Subdivision of heritage home on 43 rue Principale to be discussed by Municipal Council; Aylmer Heritage Association expresses concerns
A request to subdivide the property of one of rue Principale’s oldest and largest heritage homes will be discussed by the Municipal Council at an upcoming meeting. On September 26, the city’s Urban Planning Advisory Council (Conseil consultatif de l’urbanisme – CCU) agreed to forward a request to modify the limits of the land at 43 rue Principale to the Municipal Council for a final decision.
The home, which was first built in 1883, was owned by medical doctor and former Mayor of Aylmer John-Joseph Edmond Woods and his family. It has since come to be known as “Maison Woods” or “Castel Blanc”. While individuals and businesses are allowed to purchase heritage homes, the city’s laws and regulations require that owners carefully maintain the homes to keep their original character and historical value. Considering its age, beauty and historical significance, Castel Blanc as a whole has been listed by the Ville de Gatineau as a heritage site of “superior value”. Although the main building itself will not be affected by the subdivision, a favourable decision may allow for new construction on the large Victorian garden adjacent to it.
On October 10, the Aylmer Heritage Association (AHA) sent a letter to the Municipal Council expressing its concern that a decision to subdivide the land would infringe on the property’s heritage status by putting the garden at risk. In the letter, the AHA noted that the property as a whole constitutes a heritage site, with the garden forming an essential part of the building’s natural environment that enhances its overall beauty. The letter states that the “house and the garden form an indissoluble whole, having been designed for each other … the garden gives meaning to the house’s architecture.” It further notes that all previous owners of the property “carefully preserved and impeccably maintained” the garden and, according to the city’s Cultural Heritage Act, it should be considered “landscape heritage” as well as an “immovable heritage object”.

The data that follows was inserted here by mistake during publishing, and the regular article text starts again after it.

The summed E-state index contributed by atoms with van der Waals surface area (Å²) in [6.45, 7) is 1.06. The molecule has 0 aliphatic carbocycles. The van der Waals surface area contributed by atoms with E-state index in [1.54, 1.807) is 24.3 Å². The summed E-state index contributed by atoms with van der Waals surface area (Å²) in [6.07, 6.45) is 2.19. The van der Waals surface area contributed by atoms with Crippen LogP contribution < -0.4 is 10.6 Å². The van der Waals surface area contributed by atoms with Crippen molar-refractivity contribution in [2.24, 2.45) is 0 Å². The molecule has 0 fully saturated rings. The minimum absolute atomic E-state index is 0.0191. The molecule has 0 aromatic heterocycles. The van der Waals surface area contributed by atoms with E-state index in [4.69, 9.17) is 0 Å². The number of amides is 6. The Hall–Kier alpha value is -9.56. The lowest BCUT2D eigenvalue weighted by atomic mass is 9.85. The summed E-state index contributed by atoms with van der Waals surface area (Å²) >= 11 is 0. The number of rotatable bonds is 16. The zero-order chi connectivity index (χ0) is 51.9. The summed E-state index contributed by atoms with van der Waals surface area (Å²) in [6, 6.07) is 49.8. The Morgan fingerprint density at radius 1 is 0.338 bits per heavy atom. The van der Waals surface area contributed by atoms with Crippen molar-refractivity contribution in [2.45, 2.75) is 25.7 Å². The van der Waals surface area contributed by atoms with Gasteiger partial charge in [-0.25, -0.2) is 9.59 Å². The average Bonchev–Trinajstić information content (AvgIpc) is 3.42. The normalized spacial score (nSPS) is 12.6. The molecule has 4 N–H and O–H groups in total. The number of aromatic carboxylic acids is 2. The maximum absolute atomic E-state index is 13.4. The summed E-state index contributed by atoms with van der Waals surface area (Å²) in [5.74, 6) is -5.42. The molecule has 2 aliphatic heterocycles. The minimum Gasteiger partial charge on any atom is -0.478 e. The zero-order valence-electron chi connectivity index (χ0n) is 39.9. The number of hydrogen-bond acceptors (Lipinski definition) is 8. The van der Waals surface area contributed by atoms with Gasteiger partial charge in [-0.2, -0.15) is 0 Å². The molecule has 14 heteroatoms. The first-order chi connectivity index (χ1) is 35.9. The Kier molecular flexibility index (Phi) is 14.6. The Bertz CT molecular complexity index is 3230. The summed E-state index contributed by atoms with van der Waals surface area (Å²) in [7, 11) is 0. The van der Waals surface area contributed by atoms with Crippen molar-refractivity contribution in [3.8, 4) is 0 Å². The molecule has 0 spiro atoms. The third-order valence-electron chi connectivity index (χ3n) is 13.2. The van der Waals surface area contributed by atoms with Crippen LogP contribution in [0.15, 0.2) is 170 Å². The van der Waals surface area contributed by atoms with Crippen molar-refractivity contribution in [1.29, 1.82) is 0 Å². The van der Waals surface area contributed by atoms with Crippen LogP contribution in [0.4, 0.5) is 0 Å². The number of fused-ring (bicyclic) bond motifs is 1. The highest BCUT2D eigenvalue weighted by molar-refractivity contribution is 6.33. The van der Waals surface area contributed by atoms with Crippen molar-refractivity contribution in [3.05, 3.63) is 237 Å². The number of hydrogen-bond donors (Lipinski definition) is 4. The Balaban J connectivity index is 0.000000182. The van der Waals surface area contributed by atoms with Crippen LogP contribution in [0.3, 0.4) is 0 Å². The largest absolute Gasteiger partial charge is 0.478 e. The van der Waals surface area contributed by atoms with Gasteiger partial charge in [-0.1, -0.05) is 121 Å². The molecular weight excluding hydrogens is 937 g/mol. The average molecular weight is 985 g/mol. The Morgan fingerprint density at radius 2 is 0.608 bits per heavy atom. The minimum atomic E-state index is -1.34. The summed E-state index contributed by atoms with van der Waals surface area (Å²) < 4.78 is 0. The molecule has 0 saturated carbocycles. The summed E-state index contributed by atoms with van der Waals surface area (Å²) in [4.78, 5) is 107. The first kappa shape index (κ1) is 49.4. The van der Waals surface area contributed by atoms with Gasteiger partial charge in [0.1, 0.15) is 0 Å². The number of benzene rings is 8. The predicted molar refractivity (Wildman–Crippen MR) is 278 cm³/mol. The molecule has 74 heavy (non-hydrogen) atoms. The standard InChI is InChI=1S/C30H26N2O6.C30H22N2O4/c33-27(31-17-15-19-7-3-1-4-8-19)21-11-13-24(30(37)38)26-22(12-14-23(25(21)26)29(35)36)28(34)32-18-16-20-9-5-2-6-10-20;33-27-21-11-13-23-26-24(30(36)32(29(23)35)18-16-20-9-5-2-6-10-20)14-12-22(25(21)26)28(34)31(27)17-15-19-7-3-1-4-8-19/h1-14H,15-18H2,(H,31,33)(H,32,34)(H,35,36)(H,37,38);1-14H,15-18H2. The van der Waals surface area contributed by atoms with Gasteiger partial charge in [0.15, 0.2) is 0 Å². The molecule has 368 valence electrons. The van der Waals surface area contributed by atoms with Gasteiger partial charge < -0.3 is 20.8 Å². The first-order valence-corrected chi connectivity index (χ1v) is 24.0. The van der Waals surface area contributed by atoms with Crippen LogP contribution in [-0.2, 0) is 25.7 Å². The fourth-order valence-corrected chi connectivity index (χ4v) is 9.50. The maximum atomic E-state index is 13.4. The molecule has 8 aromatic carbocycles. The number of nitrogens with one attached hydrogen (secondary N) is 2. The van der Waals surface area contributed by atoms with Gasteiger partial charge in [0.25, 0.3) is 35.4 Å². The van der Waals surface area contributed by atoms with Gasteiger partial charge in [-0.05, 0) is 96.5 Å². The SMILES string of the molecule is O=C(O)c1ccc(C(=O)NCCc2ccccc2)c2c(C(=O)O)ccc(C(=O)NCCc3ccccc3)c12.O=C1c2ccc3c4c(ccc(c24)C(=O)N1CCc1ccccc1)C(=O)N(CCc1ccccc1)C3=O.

In light of these considerations, the Heritage Association’s letter requests that the Municipal Council either reject the request to subdivide or authorize it in a way that “preserves the integrity of this priceless heritage site” by ensuring that the garden is protected and no structures are allowed to be built over it.
In addition to the Aylmer Heritage Association, the residents’ associations for the village d’Aylmer and the quartier Jubilee, the friends of Wychwood and the Symmes Inn Museum are also signatories to the letter.
Protecting the garden at 43 rue Principale has been an ongoing issue of concern for the Aylmer Heritage Association. In November 2021, the AHA published a letter in the Bulletin expressing similar concerns about the possibility that the property might be subdivided following its purchase.
The Bulletin will be publishing further articles on this issue as it develops.
Photo caption: Maison Woods or “Castel Blanc” at 43 rue Principale. Photo credit: Réseau du patrimoine de Gatineau et de l’Outaouais.